AI is resurrecting the dead, with or without permission
Creators have begun using generative AI tools like ChatGPT and Midjourney to create videos of the dead, even in cases where they never gave consent.
Why it matters: Surviving relatives and fans could find solace in AI recreations of their loved ones, but the practice also raises a host of privacy and consent issues.
- Like most of what's happening in generative AI innovation right now, startups and content creators are already creating AI-generated facsimiles of the dead without considering the consequences.
Driving the news: Zelda Williams — daughter of comedian and actor Robin Williams, who died by suicide in 2014 — publicly called AI deepfakes of her father "personally disturbing" earlier this month.
- Williams is an actress, director, producer and writer. She offered her criticism of this use of AI in a statement of support for the SAG-AFTRA actors' strike, which is still in negotiations, even though the writers' strike has ended.
- Generative AI versions of actors before or after their deaths is still a "mandatory subject of bargaining," SAG-AFTRA legal counsel Jeffrey Bennett recently said in a statement.
- "These recreations are, at their very best, a poor facsimile of greater people, but at their worst, a horrendous Frankensteinian monster, cobbled together from the worst bits of everything this industry is, instead of what it should stand for," Williams wrote in her Instagram story.
The big picture: AI isn't by any means the first tech deployed to reanimate celebrities.
- Hollywood biopics have been dramatizing the dead for as long as there have been movies.
- Today you can attend holographic "live" performances by dead musicians like Buddy Holly and Roy Orbison.
- Most recently, fans of Elvis can now see a giant art projection of the resurrected King in Las Vegas, created with Stable Diffusion and Midjourney.
But using AI to reproduce the dead will create issues that experts say we can't even imagine yet.
- "Even just on a practical level, who is going to maintain these systems over time?" Tamara Kneese, researcher and author of "Death Glitch," told The Guardian. "And bequeathing a chatbot version of yourself could make it hard for a loved one who is trying to move on."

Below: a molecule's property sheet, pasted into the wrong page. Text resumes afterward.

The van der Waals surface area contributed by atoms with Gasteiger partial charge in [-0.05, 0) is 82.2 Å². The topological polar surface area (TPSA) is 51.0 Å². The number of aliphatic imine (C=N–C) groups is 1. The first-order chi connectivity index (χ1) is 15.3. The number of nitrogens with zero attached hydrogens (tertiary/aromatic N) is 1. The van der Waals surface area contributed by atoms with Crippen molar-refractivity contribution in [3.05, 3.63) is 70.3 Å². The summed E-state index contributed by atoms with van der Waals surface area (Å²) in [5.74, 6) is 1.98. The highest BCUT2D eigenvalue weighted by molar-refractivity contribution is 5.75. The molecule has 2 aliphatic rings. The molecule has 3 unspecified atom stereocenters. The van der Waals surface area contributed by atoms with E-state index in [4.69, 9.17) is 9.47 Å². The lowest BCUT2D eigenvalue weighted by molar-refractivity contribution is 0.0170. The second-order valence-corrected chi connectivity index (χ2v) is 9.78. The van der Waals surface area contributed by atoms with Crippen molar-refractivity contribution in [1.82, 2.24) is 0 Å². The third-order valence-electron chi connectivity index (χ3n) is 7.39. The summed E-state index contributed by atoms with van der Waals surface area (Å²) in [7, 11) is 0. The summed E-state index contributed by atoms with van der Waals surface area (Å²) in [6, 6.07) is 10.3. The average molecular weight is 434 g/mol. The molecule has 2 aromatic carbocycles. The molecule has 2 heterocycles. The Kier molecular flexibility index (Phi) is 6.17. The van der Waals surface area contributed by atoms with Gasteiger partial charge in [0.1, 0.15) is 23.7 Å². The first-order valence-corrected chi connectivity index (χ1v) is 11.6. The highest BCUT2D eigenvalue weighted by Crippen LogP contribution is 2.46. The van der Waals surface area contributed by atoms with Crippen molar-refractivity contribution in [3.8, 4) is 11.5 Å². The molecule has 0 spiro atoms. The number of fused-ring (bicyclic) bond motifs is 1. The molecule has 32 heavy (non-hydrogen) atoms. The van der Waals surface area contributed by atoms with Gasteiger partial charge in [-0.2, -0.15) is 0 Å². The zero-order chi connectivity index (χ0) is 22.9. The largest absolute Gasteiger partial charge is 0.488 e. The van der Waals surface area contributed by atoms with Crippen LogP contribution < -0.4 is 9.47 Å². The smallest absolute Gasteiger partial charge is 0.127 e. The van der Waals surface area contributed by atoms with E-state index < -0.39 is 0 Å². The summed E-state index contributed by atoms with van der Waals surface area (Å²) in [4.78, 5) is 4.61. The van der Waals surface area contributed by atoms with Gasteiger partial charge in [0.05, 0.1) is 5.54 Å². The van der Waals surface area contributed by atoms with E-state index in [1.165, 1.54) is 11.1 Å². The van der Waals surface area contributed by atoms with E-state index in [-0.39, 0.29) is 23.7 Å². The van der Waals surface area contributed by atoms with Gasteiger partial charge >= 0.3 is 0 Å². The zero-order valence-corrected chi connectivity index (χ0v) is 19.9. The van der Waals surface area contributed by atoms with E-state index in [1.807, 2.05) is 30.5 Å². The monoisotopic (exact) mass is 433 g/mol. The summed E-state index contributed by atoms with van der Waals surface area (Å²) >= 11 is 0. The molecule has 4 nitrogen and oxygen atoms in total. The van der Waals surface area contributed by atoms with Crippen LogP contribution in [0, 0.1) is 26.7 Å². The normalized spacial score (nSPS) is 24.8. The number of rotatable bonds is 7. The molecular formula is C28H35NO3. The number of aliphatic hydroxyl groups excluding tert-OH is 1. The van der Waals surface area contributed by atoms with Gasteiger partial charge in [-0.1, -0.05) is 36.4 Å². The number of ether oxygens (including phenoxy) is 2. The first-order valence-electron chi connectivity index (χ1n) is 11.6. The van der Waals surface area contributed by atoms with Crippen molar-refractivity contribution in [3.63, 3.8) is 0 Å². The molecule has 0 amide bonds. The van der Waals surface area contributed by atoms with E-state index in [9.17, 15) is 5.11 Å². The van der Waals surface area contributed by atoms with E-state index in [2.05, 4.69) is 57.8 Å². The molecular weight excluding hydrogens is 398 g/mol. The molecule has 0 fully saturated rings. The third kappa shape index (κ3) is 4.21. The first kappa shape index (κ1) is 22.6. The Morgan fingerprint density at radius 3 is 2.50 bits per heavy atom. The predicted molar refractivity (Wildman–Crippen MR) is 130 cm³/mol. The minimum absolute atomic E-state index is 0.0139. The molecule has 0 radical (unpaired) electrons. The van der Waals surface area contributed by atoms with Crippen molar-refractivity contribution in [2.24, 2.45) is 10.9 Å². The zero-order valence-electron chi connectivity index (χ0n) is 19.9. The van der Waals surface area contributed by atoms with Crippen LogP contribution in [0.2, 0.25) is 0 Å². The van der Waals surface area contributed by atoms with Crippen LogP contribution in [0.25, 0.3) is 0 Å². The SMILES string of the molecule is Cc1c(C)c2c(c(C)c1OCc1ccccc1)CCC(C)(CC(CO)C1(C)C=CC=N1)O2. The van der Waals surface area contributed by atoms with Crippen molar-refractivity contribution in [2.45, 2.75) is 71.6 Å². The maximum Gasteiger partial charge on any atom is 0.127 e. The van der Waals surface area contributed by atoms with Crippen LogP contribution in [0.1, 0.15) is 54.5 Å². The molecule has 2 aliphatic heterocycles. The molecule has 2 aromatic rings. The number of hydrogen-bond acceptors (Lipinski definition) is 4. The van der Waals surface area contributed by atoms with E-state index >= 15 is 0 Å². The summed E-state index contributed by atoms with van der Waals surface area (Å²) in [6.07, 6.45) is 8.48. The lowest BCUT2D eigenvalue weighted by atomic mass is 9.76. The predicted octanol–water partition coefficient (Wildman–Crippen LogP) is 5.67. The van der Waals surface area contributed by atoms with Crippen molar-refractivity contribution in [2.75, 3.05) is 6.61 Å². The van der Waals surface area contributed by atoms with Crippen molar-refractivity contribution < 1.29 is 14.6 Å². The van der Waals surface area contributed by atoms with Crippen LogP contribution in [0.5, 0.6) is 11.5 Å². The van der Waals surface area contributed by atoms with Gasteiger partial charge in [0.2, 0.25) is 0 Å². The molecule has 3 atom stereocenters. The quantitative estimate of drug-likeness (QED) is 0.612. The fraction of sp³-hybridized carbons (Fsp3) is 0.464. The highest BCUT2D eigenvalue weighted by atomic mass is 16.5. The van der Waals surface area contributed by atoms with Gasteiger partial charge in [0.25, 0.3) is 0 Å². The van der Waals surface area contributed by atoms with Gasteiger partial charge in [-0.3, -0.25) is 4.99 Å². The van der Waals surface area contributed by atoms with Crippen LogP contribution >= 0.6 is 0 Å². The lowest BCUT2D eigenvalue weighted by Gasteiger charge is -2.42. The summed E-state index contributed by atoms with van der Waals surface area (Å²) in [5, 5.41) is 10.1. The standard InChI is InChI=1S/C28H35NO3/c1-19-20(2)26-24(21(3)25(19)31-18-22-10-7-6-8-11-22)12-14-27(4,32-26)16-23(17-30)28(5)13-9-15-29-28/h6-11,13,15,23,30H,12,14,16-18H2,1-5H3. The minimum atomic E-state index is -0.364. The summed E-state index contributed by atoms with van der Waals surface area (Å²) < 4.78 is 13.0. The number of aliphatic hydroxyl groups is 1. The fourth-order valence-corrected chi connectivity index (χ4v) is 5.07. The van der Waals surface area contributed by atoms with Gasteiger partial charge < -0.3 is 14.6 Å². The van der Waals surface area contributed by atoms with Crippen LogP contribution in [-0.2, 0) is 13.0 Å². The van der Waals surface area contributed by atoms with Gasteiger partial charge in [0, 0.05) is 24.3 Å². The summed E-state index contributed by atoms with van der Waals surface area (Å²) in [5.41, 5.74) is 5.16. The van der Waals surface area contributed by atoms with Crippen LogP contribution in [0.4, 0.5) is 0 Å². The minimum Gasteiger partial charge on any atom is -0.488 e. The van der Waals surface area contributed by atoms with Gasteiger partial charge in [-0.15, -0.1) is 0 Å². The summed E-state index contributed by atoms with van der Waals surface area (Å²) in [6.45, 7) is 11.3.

The other side: Some find comfort in using AI to connect with the deceased — and almost since ChatGPT launched last year, people have been using it to help them through grief.
- In 2020, Kim Kardashian gushed on Twitter about the AI hologram of her dead father that Kanye gave her for her birthday.
- Shanghai Fushouyun, a Chinese funeral company, reportedly uses ChatGPT and Midjourney to create lifelike avatars of the dead as part of its memorial services.
- "We hope to let the living understand that death is not the end of life. People want to use AI to recover the deceased because they need to release their emotions," Fushouyun Chief Executive Yu Hao told Guangzhou Daily.
Flashback: The evolution of cultural norms around keeping the dead "alive" through technology dates back at least to the invention of photography.
- Victorian-era families regularly preserved the memories of loved ones through death portraiture, which literally means photographing them after they died.
What's next: Some startups are already anticipating a future flood of post-mortem deepfakes and are hoping to build businesses on helping people control their images.
- Tom Graham, CEO of AI startup Metaphysic, became the first person to register a copyright for his AI likeness.
- Metaphysic now offers an invite-only pro service for creators and other public figures to lock down their likenesses, but the extent to which copyright can apply to AI-generated content remains unclear.